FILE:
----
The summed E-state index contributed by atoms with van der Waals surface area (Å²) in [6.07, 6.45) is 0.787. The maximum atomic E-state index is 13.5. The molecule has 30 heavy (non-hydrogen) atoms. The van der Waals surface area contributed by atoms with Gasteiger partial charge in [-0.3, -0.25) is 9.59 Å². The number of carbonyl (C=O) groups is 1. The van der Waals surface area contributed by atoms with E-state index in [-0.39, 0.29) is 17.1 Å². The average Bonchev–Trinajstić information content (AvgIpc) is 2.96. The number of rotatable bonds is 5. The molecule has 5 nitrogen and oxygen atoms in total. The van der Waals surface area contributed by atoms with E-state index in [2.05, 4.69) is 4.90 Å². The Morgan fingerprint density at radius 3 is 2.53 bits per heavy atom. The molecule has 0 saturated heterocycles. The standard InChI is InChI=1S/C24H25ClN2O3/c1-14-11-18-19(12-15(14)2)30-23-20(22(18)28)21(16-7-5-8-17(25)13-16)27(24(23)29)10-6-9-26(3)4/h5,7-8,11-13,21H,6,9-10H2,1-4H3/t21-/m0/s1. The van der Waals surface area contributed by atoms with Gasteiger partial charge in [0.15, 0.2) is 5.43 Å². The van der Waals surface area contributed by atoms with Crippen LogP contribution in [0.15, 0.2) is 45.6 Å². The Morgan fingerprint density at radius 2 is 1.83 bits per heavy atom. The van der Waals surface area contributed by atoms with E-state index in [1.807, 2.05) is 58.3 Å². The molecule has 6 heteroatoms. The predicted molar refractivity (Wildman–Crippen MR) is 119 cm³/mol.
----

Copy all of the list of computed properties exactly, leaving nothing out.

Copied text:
The summed E-state index contributed by atoms with van der Waals surface area (Å²) in [6.07, 6.45) is 0.787. The maximum atomic E-state index is 13.5. The molecule has 30 heavy (non-hydrogen) atoms. The van der Waals surface area contributed by atoms with Gasteiger partial charge in [-0.3, -0.25) is 9.59 Å². The number of carbonyl (C=O) groups is 1. The van der Waals surface area contributed by atoms with E-state index in [-0.39, 0.29) is 17.1 Å². The average Bonchev–Trinajstić information content (AvgIpc) is 2.96. The number of rotatable bonds is 5. The molecule has 5 nitrogen and oxygen atoms in total. The van der Waals surface area contributed by atoms with E-state index in [2.05, 4.69) is 4.90 Å². The Morgan fingerprint density at radius 3 is 2.53 bits per heavy atom. The molecule has 0 saturated heterocycles. The standard InChI is InChI=1S/C24H25ClN2O3/c1-14-11-18-19(12-15(14)2)30-23-20(22(18)28)21(16-7-5-8-17(25)13-16)27(24(23)29)10-6-9-26(3)4/h5,7-8,11-13,21H,6,9-10H2,1-4H3/t21-/m0/s1. The van der Waals surface area contributed by atoms with Gasteiger partial charge in [0.15, 0.2) is 5.43 Å². The van der Waals surface area contributed by atoms with Crippen LogP contribution in [0.15, 0.2) is 45.6 Å². The Morgan fingerprint density at radius 2 is 1.83 bits per heavy atom. The van der Waals surface area contributed by atoms with E-state index in [1.807, 2.05) is 58.3 Å². The molecule has 6 heteroatoms. The predicted molar refractivity (Wildman–Crippen MR) is 119 cm³/mol.